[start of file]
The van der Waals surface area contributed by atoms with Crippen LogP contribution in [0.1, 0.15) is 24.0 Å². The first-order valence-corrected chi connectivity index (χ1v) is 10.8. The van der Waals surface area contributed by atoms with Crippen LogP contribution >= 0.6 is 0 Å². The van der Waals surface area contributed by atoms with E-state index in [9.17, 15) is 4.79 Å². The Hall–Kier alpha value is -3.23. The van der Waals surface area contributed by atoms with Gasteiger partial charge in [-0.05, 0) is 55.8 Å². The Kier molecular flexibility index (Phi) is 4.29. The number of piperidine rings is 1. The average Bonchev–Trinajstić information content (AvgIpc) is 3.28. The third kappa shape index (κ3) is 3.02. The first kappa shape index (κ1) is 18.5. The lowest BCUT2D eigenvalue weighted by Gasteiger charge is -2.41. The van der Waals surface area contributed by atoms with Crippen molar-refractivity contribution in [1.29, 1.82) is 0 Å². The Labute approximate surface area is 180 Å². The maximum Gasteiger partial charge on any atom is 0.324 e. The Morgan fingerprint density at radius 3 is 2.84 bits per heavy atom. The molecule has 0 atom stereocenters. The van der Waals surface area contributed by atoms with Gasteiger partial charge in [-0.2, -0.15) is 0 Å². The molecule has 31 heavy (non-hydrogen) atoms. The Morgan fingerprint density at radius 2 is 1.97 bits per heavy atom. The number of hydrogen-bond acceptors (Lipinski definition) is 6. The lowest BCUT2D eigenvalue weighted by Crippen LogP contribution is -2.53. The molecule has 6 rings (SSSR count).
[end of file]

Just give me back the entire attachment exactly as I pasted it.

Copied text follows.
The van der Waals surface area contributed by atoms with Crippen LogP contribution in [0.1, 0.15) is 24.0 Å². The first-order valence-corrected chi connectivity index (χ1v) is 10.8. The van der Waals surface area contributed by atoms with Crippen LogP contribution >= 0.6 is 0 Å². The van der Waals surface area contributed by atoms with E-state index in [9.17, 15) is 4.79 Å². The Hall–Kier alpha value is -3.23. The van der Waals surface area contributed by atoms with Gasteiger partial charge in [-0.05, 0) is 55.8 Å². The Kier molecular flexibility index (Phi) is 4.29. The number of piperidine rings is 1. The average Bonchev–Trinajstić information content (AvgIpc) is 3.28. The third kappa shape index (κ3) is 3.02. The first kappa shape index (κ1) is 18.5. The lowest BCUT2D eigenvalue weighted by Gasteiger charge is -2.41. The van der Waals surface area contributed by atoms with Crippen molar-refractivity contribution in [1.29, 1.82) is 0 Å². The Labute approximate surface area is 180 Å². The maximum Gasteiger partial charge on any atom is 0.324 e. The Morgan fingerprint density at radius 3 is 2.84 bits per heavy atom. The molecule has 0 atom stereocenters. The van der Waals surface area contributed by atoms with Gasteiger partial charge in [-0.2, -0.15) is 0 Å². The molecule has 31 heavy (non-hydrogen) atoms. The Morgan fingerprint density at radius 2 is 1.97 bits per heavy atom. The number of hydrogen-bond acceptors (Lipinski definition) is 6. The lowest BCUT2D eigenvalue weighted by Crippen LogP contribution is -2.53. The molecule has 6 rings (SSSR count).